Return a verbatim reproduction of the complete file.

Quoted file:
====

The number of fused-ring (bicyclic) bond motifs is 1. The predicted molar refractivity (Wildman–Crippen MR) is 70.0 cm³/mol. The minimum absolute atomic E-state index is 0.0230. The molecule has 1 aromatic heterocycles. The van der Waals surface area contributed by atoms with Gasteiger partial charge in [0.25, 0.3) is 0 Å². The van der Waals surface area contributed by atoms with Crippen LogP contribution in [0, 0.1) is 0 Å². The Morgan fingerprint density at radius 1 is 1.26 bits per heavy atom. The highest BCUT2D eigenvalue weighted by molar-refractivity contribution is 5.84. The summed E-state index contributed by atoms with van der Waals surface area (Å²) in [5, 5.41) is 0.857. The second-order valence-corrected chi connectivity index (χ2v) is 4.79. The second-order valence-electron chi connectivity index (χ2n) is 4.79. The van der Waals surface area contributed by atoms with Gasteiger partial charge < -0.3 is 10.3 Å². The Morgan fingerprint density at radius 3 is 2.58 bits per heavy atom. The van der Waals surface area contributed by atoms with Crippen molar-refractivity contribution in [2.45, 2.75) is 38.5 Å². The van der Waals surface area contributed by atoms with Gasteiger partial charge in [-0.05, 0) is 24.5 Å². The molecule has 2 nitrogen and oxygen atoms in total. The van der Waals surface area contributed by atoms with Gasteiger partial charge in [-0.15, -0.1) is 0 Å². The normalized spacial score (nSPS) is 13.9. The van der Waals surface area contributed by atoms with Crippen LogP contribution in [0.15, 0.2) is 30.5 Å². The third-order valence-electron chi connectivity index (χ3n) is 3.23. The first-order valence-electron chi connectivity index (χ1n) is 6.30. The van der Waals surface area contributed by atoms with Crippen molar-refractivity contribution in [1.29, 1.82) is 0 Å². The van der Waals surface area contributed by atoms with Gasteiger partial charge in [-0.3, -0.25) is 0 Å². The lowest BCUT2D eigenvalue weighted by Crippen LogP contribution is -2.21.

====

The number of fused-ring (bicyclic) bond motifs is 1. The predicted molar refractivity (Wildman–Crippen MR) is 70.0 cm³/mol. The minimum absolute atomic E-state index is 0.0230. The molecule has 1 aromatic heterocycles. The van der Waals surface area contributed by atoms with Gasteiger partial charge in [0.25, 0.3) is 0 Å². The van der Waals surface area contributed by atoms with Crippen LogP contribution in [0, 0.1) is 0 Å². The Morgan fingerprint density at radius 1 is 1.26 bits per heavy atom. The highest BCUT2D eigenvalue weighted by molar-refractivity contribution is 5.84. The summed E-state index contributed by atoms with van der Waals surface area (Å²) in [5, 5.41) is 0.857. The second-order valence-corrected chi connectivity index (χ2v) is 4.79. The second-order valence-electron chi connectivity index (χ2n) is 4.79. The van der Waals surface area contributed by atoms with Gasteiger partial charge < -0.3 is 10.3 Å². The Morgan fingerprint density at radius 3 is 2.58 bits per heavy atom. The van der Waals surface area contributed by atoms with Crippen molar-refractivity contribution in [2.45, 2.75) is 38.5 Å². The van der Waals surface area contributed by atoms with Gasteiger partial charge in [-0.05, 0) is 24.5 Å². The molecule has 2 nitrogen and oxygen atoms in total. The van der Waals surface area contributed by atoms with Gasteiger partial charge in [-0.15, -0.1) is 0 Å². The normalized spacial score (nSPS) is 13.9. The van der Waals surface area contributed by atoms with Crippen LogP contribution in [0.15, 0.2) is 30.5 Å². The third-order valence-electron chi connectivity index (χ3n) is 3.23. The first-order valence-electron chi connectivity index (χ1n) is 6.30. The van der Waals surface area contributed by atoms with Crippen molar-refractivity contribution in [1.29, 1.82) is 0 Å². The van der Waals surface area contributed by atoms with Gasteiger partial charge in [-0.3, -0.25) is 0 Å². The lowest BCUT2D eigenvalue weighted by Crippen LogP contribution is -2.21.